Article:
How to do the Letting Go Part of Grief

How to do the Letting Go Part of Grief (2)

I find myself facing the transitory nature of life again. In 2016-2017, I had two friends die. Last month in February, another one joined the light. I am in a mixed state of denial, shock and intermittent sadness. You would think it gets easier to grieve when you have had a lot of practice with it such as myself, it doesn’t. Each grief experience is unique and takes you into the depths of your being. A part of yourself dies because you no longer have that shared physical experience and memory of being together.

Life is all about holding on and letting go

I have found the letting go part scary and at times I have not been very good at it. I want to recreate and sit with the memories a little bit longer. I read old texts, emails and look at photos in an effort to grab a hold of that old connection once more. Then the realization sweeps over me and the pain of the loss sets in.

I reach out but find I can’t make or control certain family members to care more. I try to force a square peg into a round hole and find myself tense up when it does not work according to my plan. I want to assure you, this is normal in the beginning stages of grief. Be patient and gentle with yourself as you adjust to a new reality. Overtime, this tensing up and holding on can translate into body pains, sleep difficulties and irritability. This is when you need to let go…

 Tips to let go

1.) Awareness– Know your own signs of holding on too tight. Are you are an obsessive thinker or doer? Learn your body signals and see where you resist letting go. A couple of days after the loss of my friend, I received a message from spirit telling me; “Relax, you don’t always have to be going someplace.”

2.) Don’t think about it, just do it – Choose to let go and take a leap of faith. Do not intellectualize the letting go. Rather than focusing on how to do it, be present with releasing. Start by surrendering to your breath. Breathe in and state, “I am calm.” Breath out and state, “I let go.” You will need to practice letting go many times as it is not a natural process for most people.

3.) Remind yourself, it is safe to let go. Often our fears make letting go worse than the reality is. Believe and trust you are safe. You may need to tell yourself, “I am safe or it is safe to let go now.”

4.) Remember how letting go can feel positive. When you have fully healed and let go, you are left with a feeling of joy, release and freedom. Think back to when you were a child and rode a bike unassisted or stood up on ice skates to move on your own.

In letting go, you trust and release the emotional pain. What remains is the love, memories and spiritual connection. Now you are open to a new way of living. If you need more help through the grieving process check out these blogs:

Coping with the unexpected death of a friend  (grief, sudden loss, friend, PTSD, complicated grief, empath)

5 Powerful Ways of Finding Freedom from Empathic Guilt (petloss, guilt, empath)

This blog is dedicated to my friend Gary who would have been 63 years old today when this blog was published on March 6th. He died from a courageous battle with esophageal cancer on February 3, 2018. Thank you Gary for shining your light upon my life.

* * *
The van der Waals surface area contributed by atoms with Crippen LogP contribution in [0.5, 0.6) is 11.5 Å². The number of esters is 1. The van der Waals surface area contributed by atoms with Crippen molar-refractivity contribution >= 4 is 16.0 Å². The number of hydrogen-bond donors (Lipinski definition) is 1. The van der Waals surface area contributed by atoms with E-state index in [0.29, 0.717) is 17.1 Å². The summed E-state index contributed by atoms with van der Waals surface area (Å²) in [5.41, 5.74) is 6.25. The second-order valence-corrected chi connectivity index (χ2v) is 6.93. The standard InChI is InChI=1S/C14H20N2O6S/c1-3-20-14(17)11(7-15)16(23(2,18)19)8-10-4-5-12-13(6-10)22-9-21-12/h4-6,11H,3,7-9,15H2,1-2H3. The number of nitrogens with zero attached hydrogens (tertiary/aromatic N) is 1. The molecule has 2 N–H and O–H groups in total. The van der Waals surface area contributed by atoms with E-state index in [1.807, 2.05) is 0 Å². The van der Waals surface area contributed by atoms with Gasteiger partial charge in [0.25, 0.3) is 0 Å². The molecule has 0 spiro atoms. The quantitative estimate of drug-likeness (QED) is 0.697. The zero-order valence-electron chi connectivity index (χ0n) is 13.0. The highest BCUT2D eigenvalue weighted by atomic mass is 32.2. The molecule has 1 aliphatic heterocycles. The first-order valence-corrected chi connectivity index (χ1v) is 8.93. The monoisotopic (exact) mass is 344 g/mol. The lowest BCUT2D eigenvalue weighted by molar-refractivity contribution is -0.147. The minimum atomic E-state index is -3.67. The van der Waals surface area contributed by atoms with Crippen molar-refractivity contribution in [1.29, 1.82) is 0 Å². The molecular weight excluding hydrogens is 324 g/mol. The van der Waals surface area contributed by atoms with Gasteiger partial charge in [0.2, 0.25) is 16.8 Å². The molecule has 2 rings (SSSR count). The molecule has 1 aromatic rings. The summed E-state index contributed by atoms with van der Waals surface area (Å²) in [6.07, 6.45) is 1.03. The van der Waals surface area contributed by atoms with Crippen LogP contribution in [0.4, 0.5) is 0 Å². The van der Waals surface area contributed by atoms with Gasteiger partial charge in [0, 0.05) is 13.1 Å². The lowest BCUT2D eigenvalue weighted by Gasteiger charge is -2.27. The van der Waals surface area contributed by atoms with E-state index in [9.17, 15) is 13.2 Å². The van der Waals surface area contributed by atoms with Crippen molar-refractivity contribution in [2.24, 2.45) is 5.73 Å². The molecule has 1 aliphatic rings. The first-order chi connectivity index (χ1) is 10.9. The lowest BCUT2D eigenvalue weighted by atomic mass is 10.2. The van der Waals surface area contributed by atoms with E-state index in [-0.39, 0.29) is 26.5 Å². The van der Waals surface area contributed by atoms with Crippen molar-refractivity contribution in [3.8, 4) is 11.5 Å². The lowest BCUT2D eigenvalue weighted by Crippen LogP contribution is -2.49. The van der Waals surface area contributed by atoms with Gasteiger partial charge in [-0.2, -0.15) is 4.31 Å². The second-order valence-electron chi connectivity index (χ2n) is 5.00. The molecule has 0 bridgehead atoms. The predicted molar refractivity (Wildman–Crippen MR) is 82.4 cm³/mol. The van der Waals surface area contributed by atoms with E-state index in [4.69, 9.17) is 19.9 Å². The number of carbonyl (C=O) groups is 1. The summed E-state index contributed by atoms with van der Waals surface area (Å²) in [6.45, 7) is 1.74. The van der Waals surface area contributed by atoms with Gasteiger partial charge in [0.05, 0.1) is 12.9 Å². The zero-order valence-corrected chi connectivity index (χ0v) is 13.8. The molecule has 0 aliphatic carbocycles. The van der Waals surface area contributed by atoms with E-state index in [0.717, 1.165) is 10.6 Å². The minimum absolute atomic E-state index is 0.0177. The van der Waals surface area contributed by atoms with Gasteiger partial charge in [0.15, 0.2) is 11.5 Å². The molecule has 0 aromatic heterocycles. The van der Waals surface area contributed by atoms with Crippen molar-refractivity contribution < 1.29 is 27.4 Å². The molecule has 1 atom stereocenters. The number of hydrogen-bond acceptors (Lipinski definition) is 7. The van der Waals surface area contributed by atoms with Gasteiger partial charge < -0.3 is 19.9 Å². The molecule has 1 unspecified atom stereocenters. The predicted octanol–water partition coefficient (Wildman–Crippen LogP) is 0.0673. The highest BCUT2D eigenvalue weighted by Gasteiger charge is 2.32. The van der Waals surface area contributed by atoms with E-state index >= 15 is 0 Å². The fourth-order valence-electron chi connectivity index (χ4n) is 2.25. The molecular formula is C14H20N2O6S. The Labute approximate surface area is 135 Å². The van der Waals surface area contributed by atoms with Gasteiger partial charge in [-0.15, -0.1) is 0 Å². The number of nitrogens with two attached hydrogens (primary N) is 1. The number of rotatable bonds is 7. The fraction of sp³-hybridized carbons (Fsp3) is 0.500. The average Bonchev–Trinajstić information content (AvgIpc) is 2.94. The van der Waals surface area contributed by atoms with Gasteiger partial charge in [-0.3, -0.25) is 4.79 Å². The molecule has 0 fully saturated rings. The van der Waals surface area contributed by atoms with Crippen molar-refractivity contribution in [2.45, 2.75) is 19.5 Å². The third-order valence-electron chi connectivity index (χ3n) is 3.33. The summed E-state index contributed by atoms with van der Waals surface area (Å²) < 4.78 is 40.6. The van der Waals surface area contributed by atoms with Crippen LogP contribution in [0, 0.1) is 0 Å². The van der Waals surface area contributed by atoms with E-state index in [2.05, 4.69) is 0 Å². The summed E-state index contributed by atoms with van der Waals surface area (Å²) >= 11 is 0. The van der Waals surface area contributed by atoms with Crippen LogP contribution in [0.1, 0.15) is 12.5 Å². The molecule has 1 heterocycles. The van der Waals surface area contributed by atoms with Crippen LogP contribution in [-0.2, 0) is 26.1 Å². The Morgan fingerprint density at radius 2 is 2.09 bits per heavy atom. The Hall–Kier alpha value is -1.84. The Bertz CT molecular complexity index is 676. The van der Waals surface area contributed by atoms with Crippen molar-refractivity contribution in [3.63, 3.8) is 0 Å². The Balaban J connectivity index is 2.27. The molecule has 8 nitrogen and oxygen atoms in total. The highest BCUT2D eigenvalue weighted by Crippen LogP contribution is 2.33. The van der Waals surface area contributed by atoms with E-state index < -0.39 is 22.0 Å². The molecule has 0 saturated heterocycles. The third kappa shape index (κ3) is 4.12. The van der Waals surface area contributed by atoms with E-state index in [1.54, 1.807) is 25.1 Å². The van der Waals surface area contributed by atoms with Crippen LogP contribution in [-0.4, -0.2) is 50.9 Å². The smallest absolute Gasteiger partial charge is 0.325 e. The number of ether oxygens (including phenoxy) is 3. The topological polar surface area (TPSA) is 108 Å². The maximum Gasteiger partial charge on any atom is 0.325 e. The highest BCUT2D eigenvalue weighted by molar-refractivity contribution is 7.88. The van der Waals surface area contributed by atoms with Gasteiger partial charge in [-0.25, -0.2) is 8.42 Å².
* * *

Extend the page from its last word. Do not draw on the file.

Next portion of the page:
Lisa Hutchison LMHC is a licensed psychotherapist and writing coach for empaths and artists. Unresolved grief or loss is one of the many ways your energy becomes depleted overtime. Lisa specializes in working with professionals who get drained from their helping/caring efforts, refill and recharge their energy.  Visit her website and get a FREE gift- 8 Simple Things That Release Chaos from Your Life Now! at www.lisahutchison.net  

Advertisements

33 thoughts on “How to do the Letting Go Part of Grief

  1. Hi Lisa, So sorry for your loss. Grief is always a challenge to experience. And you’re right, letting go is a huge part of it. I am sure that writing is also helping your own process of grief. Much love and light as you heal.

    Liked by 2 people

  2. Having dealt with a great deal of loss and going through the process of grief, I resonated with your words, “Each grief experience is unique and takes you into the depths of your being.” Letting go, I agree – is powerful. I just lost a very close friend last week and this experience is different than others. It’s a process, but one required if we wish to live in peace.

    Liked by 1 person

    • I had a similar experience Barb. I felt it I let go of the pain, I would let go of the person’s spirit. I have found that only kept me stuck. The best way we can honor those we love is to let go of the pain and live a good life.

      Like

  3. Ahh, grief. It is so much part of our human experience and yet it can feel like it tears us apart from this world and who we are. I find that the letting go part just happens the more I allow myself to sit and experience my grief without judgement and resistance.

    Liked by 1 person

  4. Lisa, my condolence on the loss of your friend. I too recently loss a friend to cancer. She did everything to live. In face, she emailed us a week before she died, letting us know she WANTED TO LIVE in capital letters.